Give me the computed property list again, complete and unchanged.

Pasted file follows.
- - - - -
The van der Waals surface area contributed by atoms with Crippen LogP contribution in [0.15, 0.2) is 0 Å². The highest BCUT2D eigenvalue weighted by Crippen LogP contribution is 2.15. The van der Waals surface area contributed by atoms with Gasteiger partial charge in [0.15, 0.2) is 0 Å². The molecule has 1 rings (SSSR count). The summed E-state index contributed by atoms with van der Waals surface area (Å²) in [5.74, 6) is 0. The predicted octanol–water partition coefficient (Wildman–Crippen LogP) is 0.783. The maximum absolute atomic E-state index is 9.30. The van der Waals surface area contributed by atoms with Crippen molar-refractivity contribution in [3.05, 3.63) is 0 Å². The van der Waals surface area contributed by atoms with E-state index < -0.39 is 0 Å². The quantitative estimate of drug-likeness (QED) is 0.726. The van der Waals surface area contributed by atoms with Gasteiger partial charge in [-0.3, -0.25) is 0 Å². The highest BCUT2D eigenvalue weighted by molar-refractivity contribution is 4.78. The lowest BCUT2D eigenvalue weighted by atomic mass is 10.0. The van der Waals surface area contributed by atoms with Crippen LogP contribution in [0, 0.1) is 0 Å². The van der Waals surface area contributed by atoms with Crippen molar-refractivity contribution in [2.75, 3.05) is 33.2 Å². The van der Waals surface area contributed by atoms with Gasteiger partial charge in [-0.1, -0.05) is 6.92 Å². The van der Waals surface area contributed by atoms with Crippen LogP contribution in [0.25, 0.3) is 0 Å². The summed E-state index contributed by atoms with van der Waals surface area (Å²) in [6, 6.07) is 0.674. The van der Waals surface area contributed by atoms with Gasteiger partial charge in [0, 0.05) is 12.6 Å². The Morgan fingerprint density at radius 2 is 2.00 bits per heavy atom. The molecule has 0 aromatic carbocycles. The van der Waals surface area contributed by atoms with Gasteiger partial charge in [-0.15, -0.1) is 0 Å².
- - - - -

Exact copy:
The van der Waals surface area contributed by atoms with Crippen LogP contribution in [0.15, 0.2) is 0 Å². The highest BCUT2D eigenvalue weighted by Crippen LogP contribution is 2.15. The van der Waals surface area contributed by atoms with Gasteiger partial charge in [0.15, 0.2) is 0 Å². The molecule has 1 rings (SSSR count). The summed E-state index contributed by atoms with van der Waals surface area (Å²) in [5.74, 6) is 0. The predicted octanol–water partition coefficient (Wildman–Crippen LogP) is 0.783. The maximum absolute atomic E-state index is 9.30. The van der Waals surface area contributed by atoms with Crippen molar-refractivity contribution in [3.05, 3.63) is 0 Å². The van der Waals surface area contributed by atoms with E-state index < -0.39 is 0 Å². The quantitative estimate of drug-likeness (QED) is 0.726. The van der Waals surface area contributed by atoms with Gasteiger partial charge in [-0.3, -0.25) is 0 Å². The highest BCUT2D eigenvalue weighted by molar-refractivity contribution is 4.78. The lowest BCUT2D eigenvalue weighted by atomic mass is 10.0. The van der Waals surface area contributed by atoms with Crippen LogP contribution in [0, 0.1) is 0 Å². The van der Waals surface area contributed by atoms with Crippen molar-refractivity contribution in [2.75, 3.05) is 33.2 Å². The van der Waals surface area contributed by atoms with Gasteiger partial charge in [-0.1, -0.05) is 6.92 Å². The van der Waals surface area contributed by atoms with Crippen LogP contribution in [0.25, 0.3) is 0 Å². The summed E-state index contributed by atoms with van der Waals surface area (Å²) in [6, 6.07) is 0.674. The van der Waals surface area contributed by atoms with Gasteiger partial charge in [0, 0.05) is 12.6 Å². The Morgan fingerprint density at radius 2 is 2.00 bits per heavy atom. The molecule has 0 aromatic carbocycles. The van der Waals surface area contributed by atoms with Gasteiger partial charge in [-0.15, -0.1) is 0 Å².